First, notice that there is nothing near where the train is touching the overhead wire. Distance is insulation. Then if you look closely you will probably see insulators in serveral places in the mechanical gizmo that pushes the contact against the overhead wire.
The same problem applies to high voltage transmission lines. The big ones have metal towers, which of course can't be allowed to have high voltage on them. In fact, they are deliberately grounded. The high voltage cable is usually suspended from a long ceramic insulator. This has a number of ribs or discs to increase the surface distance from one end to the other and keep water from collecting along the whole surface. Smaller but quite visible ceramic insulators will be on the power lines in your neighborhood and at the primary side connections to the transformer for your house or building. Google "high voltage ceramic insulator" and you will see many pictures and descriptions for these devices.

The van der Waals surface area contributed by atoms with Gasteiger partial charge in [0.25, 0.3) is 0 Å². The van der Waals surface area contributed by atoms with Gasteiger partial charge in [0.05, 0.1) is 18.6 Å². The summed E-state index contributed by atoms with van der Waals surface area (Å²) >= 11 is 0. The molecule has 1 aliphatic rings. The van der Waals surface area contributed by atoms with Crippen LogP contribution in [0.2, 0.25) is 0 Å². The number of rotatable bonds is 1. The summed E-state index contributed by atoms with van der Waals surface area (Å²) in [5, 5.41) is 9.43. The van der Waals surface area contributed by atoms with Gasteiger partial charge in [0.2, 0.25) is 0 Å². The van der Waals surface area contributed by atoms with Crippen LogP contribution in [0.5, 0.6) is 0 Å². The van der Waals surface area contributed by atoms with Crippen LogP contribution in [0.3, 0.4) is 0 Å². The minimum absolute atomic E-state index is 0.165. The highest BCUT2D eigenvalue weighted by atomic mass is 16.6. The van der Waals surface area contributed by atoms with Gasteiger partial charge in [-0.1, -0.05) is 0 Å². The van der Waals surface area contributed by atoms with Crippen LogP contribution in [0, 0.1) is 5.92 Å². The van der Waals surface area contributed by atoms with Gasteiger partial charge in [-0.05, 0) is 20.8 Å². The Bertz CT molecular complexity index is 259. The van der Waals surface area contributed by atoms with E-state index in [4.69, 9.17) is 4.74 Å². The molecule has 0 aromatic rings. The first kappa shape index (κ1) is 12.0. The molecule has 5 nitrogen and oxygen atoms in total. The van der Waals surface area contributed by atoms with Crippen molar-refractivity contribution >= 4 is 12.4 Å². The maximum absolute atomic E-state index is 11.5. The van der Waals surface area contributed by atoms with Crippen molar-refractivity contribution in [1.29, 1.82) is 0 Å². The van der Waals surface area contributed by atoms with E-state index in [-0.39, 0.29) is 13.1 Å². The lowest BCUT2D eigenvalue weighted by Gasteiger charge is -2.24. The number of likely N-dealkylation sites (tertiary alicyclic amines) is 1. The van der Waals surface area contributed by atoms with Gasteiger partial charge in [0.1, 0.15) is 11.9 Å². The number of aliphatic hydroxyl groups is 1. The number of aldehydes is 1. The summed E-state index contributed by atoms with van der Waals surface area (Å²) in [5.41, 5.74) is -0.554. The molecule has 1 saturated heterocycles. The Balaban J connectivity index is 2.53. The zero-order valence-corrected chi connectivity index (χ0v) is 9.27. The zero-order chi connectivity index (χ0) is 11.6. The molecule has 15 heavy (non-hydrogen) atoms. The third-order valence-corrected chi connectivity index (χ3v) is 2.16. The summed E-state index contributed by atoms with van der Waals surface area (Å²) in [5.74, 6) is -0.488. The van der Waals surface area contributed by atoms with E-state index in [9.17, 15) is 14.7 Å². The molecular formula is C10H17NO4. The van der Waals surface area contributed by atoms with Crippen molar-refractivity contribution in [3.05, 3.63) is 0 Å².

The insulators on the train may be of a different material, but are probably visible if you look closely.